Excerpt for Miss Over by , available in its entirety at Smashwords

Also by Thomas F. Cook





A Score of Zero In Tennis

The Chicken Screamer

Victoria’s Children

The Cigar Tree

Lost Dogs

The gAy-List

The Day Job

Like Being In Love

Side Effects

A Tendency To Say Ummm

The Names Have Been Changed

Other Work

The Family Of Charles Abby Cook

Miss Over


Thomas F. Cook

MISS OVER. Copyright © 2014 by Thomas F. Cook.

All rights reserved

No part of this publication may be reproduced, stored in a retrieval system, or transmitted, in any form or by any means, electronic, mechanical, photocopying, recording, or otherwise, without the written permission of the author.

First published by Diamond C Press

This is a work of fiction. Events and situations in the book are purely fictional. Any resemblance to actual persons, living or dead, is coincidental.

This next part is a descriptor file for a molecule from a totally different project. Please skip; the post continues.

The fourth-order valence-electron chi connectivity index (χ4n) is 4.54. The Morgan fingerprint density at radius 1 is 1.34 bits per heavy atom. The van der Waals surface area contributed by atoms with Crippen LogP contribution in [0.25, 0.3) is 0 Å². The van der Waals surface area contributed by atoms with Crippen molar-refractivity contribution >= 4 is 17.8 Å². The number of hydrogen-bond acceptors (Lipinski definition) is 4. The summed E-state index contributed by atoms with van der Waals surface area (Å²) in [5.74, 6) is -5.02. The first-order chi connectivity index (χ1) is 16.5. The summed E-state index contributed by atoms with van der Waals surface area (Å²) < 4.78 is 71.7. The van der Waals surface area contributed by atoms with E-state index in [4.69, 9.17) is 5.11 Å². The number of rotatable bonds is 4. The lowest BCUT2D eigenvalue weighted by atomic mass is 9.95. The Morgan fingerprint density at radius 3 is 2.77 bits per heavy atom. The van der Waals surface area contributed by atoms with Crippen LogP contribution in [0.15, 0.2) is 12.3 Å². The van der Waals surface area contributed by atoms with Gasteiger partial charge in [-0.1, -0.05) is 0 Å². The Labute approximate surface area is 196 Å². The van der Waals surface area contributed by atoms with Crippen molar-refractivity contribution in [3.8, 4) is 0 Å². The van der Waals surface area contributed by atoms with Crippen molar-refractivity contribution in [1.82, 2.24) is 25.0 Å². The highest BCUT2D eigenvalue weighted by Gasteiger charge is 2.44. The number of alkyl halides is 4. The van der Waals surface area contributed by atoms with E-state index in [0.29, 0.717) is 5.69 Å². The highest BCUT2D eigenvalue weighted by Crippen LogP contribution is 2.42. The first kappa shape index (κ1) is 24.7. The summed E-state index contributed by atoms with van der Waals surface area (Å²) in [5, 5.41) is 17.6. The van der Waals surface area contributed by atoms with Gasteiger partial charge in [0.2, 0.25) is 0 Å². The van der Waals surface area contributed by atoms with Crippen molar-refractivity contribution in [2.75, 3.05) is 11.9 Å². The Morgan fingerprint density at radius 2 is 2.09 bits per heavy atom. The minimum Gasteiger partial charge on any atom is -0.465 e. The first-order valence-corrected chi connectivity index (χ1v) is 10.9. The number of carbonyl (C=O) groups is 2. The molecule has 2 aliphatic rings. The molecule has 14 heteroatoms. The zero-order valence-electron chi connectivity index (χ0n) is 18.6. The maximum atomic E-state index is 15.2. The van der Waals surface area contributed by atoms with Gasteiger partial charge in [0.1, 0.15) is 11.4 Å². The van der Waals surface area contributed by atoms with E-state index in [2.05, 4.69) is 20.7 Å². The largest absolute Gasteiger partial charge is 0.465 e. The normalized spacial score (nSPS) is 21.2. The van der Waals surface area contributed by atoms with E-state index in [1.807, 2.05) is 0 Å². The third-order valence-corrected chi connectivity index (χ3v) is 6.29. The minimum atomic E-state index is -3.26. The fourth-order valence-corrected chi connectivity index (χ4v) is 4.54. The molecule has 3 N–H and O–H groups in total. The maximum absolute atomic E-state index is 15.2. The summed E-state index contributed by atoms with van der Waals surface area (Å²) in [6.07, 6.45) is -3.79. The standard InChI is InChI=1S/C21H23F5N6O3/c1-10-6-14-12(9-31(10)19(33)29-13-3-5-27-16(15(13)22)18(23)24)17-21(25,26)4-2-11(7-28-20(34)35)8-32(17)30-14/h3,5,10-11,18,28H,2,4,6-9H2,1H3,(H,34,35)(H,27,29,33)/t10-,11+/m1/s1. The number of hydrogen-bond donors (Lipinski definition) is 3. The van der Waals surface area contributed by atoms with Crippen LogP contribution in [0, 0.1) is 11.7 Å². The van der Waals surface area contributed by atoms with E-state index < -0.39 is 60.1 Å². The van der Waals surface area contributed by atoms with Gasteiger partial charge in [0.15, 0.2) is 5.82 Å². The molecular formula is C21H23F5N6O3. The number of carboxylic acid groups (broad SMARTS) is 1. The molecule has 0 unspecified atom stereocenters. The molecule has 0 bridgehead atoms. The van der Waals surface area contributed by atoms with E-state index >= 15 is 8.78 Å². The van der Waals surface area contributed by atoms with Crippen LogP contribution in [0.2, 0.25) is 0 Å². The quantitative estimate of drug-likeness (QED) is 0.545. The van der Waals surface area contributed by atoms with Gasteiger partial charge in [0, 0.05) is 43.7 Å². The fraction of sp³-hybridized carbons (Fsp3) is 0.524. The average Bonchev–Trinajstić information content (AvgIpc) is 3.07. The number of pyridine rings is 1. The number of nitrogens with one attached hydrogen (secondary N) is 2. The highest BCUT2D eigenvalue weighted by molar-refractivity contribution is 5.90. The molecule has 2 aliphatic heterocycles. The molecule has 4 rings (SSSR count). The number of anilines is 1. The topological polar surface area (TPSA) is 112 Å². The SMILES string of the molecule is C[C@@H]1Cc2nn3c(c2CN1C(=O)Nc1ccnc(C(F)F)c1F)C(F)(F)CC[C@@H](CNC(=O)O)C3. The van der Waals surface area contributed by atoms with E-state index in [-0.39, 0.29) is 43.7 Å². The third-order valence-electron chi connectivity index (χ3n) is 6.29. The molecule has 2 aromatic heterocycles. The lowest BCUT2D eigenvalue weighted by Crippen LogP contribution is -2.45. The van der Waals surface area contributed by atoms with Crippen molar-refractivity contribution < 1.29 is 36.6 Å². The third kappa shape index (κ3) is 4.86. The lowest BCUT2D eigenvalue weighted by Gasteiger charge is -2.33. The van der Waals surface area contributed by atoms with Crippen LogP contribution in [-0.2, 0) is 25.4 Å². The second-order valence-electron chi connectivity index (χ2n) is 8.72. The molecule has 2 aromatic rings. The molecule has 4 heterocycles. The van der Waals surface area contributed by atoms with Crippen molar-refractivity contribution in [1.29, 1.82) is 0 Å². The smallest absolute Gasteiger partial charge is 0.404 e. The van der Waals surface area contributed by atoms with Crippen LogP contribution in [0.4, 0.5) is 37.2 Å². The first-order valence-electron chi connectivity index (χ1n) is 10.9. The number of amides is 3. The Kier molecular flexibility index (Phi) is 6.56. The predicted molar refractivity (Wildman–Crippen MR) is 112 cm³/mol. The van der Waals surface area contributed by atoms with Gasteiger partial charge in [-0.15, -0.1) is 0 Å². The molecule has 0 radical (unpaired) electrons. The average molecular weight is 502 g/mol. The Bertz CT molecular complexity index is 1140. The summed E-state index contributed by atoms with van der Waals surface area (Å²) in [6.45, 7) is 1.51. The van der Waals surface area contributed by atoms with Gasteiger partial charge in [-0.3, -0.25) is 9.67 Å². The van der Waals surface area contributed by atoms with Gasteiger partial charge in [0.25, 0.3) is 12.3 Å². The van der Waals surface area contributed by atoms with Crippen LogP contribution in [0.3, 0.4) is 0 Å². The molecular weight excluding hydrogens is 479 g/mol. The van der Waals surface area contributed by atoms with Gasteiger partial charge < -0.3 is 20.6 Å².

Printed in The United States of America.

ISBN-13: 978-0-9907206-2-1

Author photo courtesy of Emma Lumsden.

Cover photo: Griqualand, 2012, by the author.


The Writers Room, NY and Paragraph, NY. My writing group Paratactic: Bonnie Altucher, Jenna Leigh Evans, Rosalie Necht, and Helen Terndrup. I would also like to thank Dina Montes, Roberta Newman, Andreas Guido Verras, John Delk, Pedro de Armas-Kendall, and a playwright and teacher who died in the 80s, but whose kindness and encouragement I still have with me: Meade Roberts. For the Khoi stories, I was inspired and borrowed heavily from the work of Wilhelm Bleek and Lucy Lloyd. In particular their work: Specimens of Bushmen Folklore.

A note about the animals

All of the animal behavior is based on what I witnessed and what I was told by guides. It is not meant to be perfectly accurate. For example, one of the guides told our group that hyenas will dig up human corpses and eat them. This is not true. However, because the animals make Rebecca think that her own actions are on display or on trial, I wasn’t looking for “animal accuracy” but rather the mix of truth and fiction that we use to understand ourselves and the world.